2. Perform an organizational self-assessment using the same survey as the newly-recognized companies in the Human Rights Campaign’s Corporate Equality Index (CEI)
Also in November, the Human Rights Campaign Foundation released their twelfth annual Corporate Equality Index report, rating large U.S. employers and their policies and practices toward LGBTQA employees. Businesses rated 100 percent on the voluntary employer surveys are recognized in a "Best Places to Work for LGBT Equality" list. Several North Carolina companies are among the highest scoring for LGBTQA equality, including Blue Cross Blue Shield of North Carolina, GlaxoSmithKline, and Charlotte’s own Compass Group USA Inc.
The CEI survey rates organizations on factors like non-discrimination/equal employment policies, spousal and partner benefits, transgender-inclusive benefits, organizational LGBT competency and public engagement in LGBT issues. Regardless of whether your company participates in the CEI survey process, the survey criteria can be used to start organizational discussions about creating more welcoming workplaces for LGBTQA employees.
Challenge: Download the CEI survey questions and assess how your organization would perform on items like including sexual orientation and gender identity topics in your diversity training for employees and supervisors.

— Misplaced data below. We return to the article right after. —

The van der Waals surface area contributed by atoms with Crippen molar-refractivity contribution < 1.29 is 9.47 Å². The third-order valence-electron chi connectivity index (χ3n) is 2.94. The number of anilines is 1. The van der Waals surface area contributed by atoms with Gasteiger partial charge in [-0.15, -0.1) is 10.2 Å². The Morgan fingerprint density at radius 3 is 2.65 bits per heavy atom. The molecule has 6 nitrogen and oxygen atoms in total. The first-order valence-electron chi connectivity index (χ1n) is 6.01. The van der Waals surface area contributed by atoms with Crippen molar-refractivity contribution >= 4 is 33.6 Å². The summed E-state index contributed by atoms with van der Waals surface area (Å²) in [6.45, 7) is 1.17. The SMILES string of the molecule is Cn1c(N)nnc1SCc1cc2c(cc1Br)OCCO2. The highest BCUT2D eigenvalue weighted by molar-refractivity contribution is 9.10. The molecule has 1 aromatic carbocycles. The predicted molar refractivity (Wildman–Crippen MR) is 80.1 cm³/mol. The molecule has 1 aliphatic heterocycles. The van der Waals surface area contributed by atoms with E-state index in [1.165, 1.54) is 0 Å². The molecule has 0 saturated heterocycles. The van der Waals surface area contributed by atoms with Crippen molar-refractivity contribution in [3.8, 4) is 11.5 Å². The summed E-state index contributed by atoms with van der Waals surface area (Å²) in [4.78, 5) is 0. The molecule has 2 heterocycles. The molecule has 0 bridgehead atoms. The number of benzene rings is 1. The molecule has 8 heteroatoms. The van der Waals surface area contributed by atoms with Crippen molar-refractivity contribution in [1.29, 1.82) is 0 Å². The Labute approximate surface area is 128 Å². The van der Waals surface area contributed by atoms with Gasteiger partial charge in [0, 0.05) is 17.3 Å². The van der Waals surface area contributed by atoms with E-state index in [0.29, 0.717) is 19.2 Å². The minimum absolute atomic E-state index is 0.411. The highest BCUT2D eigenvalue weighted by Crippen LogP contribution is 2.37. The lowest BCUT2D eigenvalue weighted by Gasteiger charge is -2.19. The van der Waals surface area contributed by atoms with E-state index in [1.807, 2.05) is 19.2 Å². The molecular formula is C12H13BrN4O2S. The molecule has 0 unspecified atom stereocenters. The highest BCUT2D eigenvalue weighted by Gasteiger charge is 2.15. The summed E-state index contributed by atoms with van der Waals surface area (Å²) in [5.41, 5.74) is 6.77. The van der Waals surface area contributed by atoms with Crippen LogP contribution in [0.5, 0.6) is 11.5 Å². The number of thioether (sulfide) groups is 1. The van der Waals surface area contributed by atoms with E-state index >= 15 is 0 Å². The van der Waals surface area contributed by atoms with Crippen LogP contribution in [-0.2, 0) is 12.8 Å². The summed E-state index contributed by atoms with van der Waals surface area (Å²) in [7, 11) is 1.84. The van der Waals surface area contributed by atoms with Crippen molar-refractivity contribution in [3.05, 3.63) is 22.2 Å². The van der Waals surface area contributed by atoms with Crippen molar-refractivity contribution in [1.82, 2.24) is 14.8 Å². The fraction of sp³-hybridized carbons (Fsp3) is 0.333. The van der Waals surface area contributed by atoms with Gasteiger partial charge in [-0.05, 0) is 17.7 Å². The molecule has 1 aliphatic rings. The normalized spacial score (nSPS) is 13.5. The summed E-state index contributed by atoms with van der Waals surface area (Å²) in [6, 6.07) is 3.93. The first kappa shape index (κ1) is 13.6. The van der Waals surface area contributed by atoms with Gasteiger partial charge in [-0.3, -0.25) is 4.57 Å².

3. Attend the GCHEG January educational event on equity of care
GCHEG has announced that equity of care will be the topic for our January 22, 2015 annual kickoff dinner. This year’s event features a panel of experts on diversity and inclusion, moderated by Peggy Harris, Director of Diversity and Inclusion for Carolinas HealthCare System. The expert panelists include Meka Sales, Program Officer, Health Care, of The Duke Endowment; Cheryl Emanuel, from the Mecklenburg County Health Department; and Madison Hardee from Legal Services of Southern Piedmont. The event is pre-approved for 1.5 hours of ACHE Face-to-Face Education credit.
Challenge: Invite your colleagues to hear from these local thought leaders about tactics to reduce the disparity of care in our own community. Event details and registration information is online.
4. Download and share free resources from ACHE
While this isn’t a new development, the ACHE continues to update their robust list of LGBTQA resources at http://www.ache.org/policy/diversity_LGBT.cfm, which is open to the public – no ACHE login required. Materials include select publications from national agencies, information on creating a welcoming environment, and links to national LGBTQA organizations and initiatives.
Challenge: Visit the ACHE page for LGBT resources and share an article with your team. Demonstrate your thought leadership and commitment to a diverse healthcare workforce.
1 When Health Care Isn’t Caring: Lambda Legal’s Survey of Discrimination Against LGBT People and People with HIV (New York: Lambda Legal, 2010). Available at www.lambdalegal.org/health-care-report.
Anna Vordermark is the senior manager of thought leadership communications for Premier, Inc.